Canadian Forest Service Publications
Multiplex real-time polymerase chain reaction (PCR) for detection of Phytophthora ramorum, the causal agent of sudden oak death. 2009. Bilodeau, G.; Pelletier, G.; Pelletier, F.; Lévesque, C.A.; Hamelin, R.C. Can. J. Plant Pathol. 31: 195-210.
Issued by: Laurentian Forestry Centre
Catalog ID: 30109
CFS Availability: PDF (request by e-mail)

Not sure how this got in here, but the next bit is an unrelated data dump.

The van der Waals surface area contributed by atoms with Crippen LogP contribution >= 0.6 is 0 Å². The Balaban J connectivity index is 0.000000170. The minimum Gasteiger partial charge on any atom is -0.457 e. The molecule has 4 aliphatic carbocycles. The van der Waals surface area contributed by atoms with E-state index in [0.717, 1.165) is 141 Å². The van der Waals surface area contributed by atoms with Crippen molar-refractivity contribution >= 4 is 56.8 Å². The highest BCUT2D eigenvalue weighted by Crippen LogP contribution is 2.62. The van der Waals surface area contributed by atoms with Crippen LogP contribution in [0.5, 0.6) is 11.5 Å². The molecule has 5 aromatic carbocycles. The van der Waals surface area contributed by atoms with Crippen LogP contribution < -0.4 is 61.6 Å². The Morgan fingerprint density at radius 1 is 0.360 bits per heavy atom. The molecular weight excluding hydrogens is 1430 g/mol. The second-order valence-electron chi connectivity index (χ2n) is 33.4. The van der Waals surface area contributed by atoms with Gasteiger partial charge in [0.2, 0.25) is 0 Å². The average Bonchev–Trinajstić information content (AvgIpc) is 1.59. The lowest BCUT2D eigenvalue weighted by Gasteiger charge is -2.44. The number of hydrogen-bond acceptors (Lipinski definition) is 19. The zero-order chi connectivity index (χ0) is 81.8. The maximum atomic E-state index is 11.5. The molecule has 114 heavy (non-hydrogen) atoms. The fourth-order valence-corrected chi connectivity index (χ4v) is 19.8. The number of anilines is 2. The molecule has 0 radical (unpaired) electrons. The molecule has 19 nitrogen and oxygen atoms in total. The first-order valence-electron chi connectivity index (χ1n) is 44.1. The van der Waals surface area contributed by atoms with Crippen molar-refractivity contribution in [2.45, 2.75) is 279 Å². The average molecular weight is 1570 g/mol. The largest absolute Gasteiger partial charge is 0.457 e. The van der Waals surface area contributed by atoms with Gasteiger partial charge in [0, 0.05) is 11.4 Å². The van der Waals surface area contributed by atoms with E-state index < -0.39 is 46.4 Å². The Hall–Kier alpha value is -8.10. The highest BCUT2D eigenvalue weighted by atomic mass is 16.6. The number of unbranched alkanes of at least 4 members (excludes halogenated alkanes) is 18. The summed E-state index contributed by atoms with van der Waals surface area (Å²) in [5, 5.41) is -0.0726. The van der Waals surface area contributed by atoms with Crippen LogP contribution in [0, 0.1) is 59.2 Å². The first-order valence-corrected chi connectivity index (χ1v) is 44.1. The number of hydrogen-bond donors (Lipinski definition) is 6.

Since 1995, Phytophthora ramorum has been causing sudden oak death in California and Oregon, affecting tens of thousands of oak trees over large areas and infecting more than 100 other plant species. Quarantine measures are in effect, and regulatory agencies need to detect this organism in a timely and efficient manner. Various molecular assays have been developed over the past few years, and redundancy using multiple gene regions of P. ramorum was shown to increase the reliability in detecting the pathogen. However, such multi-gene assays require different polymerase chain reactions (PCRs) to test a single sample. To improve P. ramorum detection, three different TaqMan assays were multiplexed with a fourth TaqMan specific to the Phytophthora genus in a single reaction. A second multiplex TaqMan PCR assay to detect oomycetes and give a positive PCR reaction in the presence of plant DNA was also designed and tested in conjuction with the P. ramorum internal transcribed spacer (ITS) and Phytophthora genus TaqMan assays. These assays were tested on different Phytophtora species and were verified on two different sets of filed samples previously assayed by other laboratories. These were obtained from multiple field hosts infected by various Phytophthora species, and the DNA from one set was extracted from ELISA lysates. All known P. ramorum samples from pure cultures or field samples were detected using these multiplex real-time PCR assays. In general, TaqMan multiplex assays showed lower detection sensitivity than single separated reactions. However, the multiplex assays still detected P. ramorum accurately while decreasing the cost and increasing throughput.